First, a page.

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Buried Treasure

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  1. I can't remember how much the religion of the Mountains of the Moon wildlings is addressed. They are descended from the First Men, so I would think they are still worshippers of the old god's - though probably their religious practice had diverged from that of the northerners just as their other traditions are distinct. When Arya and the Hound were in that area we saw there was more contact between the hill clans and the local peasants than is immediately obvious. So there could have been flow of old god worship back into the bottom level of the feudal pyramid, despite the lords being particularly Andal.
  2. I've always thought that if Jeyne's escort where attacked it would more likely be the Blackfish than Stoneheart's branch of the BwB. That faction is embittered and very much believes in revenge-as-justice, where I think the Blackfish is more about continuing the fight by freeing hostages. Besides, Stoneheart is currently in the Brienne plot, and has to resolve that cliffhanger before she is free to appear in elsewhere in the narrative. I'd put my money on Rolph Spicer as the Prologue POV. They often have realisation they made some error of judgement right before they die, and I think that would suit Spicer realising he backed the wrong horse.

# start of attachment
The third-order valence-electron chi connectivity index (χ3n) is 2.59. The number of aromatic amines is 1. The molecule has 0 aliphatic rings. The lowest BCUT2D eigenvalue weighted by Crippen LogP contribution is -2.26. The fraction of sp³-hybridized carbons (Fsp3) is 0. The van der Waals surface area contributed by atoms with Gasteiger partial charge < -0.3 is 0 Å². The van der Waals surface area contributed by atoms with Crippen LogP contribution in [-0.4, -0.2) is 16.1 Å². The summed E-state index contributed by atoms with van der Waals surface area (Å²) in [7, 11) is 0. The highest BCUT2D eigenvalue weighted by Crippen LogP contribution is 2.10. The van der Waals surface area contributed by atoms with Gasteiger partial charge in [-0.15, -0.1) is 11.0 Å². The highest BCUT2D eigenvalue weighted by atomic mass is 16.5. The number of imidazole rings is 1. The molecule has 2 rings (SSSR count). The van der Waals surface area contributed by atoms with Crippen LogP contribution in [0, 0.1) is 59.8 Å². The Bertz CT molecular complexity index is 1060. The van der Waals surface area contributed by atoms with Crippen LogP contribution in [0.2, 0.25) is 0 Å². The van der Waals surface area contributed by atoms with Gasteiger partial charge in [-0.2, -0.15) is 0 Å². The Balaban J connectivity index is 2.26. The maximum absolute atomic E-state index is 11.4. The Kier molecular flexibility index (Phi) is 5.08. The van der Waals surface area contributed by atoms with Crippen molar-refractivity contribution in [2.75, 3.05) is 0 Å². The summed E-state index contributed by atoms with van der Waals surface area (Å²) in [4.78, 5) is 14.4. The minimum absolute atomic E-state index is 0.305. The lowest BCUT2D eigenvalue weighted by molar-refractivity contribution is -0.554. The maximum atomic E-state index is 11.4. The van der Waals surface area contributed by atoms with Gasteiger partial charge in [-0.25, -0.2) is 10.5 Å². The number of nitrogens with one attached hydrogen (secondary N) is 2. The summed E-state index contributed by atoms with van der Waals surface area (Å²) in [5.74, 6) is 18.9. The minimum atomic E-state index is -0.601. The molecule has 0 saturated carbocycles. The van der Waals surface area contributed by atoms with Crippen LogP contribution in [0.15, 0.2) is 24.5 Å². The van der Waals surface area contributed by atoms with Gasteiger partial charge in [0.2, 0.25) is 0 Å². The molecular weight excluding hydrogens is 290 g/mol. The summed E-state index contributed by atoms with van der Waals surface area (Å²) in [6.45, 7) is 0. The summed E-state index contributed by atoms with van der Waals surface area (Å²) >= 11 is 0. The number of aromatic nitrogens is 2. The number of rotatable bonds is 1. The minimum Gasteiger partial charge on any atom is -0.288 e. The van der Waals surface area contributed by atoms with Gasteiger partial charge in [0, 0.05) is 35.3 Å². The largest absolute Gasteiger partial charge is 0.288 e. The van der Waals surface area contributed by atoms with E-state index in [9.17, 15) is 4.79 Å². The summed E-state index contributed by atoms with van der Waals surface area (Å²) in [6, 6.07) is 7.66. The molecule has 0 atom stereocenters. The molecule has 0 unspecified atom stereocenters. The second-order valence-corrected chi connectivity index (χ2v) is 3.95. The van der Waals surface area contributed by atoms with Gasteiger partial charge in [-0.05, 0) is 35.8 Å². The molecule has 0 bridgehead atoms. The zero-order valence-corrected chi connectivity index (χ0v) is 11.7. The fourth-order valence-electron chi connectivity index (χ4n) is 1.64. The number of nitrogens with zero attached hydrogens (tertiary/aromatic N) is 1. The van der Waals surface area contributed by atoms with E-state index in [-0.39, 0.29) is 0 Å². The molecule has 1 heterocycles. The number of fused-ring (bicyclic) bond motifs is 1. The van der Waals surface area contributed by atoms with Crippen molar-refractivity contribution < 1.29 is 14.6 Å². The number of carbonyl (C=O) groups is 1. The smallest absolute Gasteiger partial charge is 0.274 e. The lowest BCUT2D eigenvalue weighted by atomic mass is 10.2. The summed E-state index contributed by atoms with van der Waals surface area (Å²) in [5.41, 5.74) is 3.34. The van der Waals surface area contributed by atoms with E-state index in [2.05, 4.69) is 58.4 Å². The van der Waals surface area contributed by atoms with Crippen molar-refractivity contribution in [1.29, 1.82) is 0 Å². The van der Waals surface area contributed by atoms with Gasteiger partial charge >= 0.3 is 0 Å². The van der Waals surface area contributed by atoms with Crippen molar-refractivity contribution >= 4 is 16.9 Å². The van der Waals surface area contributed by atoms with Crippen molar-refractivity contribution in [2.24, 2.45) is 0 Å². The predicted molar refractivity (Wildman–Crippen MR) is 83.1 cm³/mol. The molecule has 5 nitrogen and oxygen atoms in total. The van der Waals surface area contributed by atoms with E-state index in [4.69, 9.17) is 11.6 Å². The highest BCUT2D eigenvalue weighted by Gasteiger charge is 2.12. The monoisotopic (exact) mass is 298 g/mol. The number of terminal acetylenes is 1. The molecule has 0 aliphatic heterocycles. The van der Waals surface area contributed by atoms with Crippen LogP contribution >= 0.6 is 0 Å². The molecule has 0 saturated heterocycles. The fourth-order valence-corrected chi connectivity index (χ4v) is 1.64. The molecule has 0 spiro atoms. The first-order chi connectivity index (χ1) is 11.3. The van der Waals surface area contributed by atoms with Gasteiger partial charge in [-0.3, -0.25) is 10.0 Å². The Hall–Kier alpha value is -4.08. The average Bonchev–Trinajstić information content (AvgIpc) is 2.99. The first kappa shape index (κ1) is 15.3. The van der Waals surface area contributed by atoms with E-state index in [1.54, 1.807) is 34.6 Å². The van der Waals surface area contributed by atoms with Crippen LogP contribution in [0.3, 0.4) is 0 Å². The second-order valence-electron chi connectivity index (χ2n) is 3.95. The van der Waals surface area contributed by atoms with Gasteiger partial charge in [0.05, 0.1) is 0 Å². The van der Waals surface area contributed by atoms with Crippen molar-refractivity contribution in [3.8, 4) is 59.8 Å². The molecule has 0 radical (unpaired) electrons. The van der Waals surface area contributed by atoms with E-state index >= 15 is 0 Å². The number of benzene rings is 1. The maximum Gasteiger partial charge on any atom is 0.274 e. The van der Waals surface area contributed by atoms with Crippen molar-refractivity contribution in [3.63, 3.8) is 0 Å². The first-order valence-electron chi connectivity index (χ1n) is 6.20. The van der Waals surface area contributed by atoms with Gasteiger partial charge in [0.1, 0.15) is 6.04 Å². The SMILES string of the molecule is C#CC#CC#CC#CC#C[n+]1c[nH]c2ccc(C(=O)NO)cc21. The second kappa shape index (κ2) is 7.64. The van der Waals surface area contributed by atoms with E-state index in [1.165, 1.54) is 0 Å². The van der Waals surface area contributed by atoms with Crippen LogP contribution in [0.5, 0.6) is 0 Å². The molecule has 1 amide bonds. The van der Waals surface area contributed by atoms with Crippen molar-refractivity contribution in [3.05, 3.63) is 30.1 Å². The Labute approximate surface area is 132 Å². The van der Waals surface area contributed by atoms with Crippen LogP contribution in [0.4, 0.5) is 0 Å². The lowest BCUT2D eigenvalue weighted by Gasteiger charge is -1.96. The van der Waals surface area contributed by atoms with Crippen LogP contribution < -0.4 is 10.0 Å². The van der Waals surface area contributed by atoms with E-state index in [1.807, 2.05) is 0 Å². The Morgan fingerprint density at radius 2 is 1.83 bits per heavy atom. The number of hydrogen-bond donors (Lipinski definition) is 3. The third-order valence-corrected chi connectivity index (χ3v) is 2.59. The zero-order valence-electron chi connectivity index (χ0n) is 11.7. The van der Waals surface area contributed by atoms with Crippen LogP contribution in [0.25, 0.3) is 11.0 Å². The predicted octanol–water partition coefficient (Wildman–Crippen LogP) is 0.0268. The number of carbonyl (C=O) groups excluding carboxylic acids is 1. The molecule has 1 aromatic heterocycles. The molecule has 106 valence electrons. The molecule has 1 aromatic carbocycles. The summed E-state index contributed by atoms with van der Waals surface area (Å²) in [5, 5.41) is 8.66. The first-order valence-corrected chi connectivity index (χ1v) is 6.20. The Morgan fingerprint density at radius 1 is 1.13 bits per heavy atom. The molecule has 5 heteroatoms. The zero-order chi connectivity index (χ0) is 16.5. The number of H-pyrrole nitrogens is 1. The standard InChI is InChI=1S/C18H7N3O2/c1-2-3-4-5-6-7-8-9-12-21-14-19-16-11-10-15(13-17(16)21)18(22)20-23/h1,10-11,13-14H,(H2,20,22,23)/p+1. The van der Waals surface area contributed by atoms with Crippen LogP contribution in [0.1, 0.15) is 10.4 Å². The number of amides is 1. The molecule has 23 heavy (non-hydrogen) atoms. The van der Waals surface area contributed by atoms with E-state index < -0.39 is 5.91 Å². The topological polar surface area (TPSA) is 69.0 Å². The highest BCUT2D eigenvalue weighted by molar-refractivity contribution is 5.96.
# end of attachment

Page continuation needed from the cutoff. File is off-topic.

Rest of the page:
3. I like the complexity of House Royce holding to older traditions / having First Men heritage despite worshipping the Seven. It shows the overlap between the two cultures as varied, so that they are knitted together in different ways. If ever house was fully immersed in one culture the story would be more simplistic.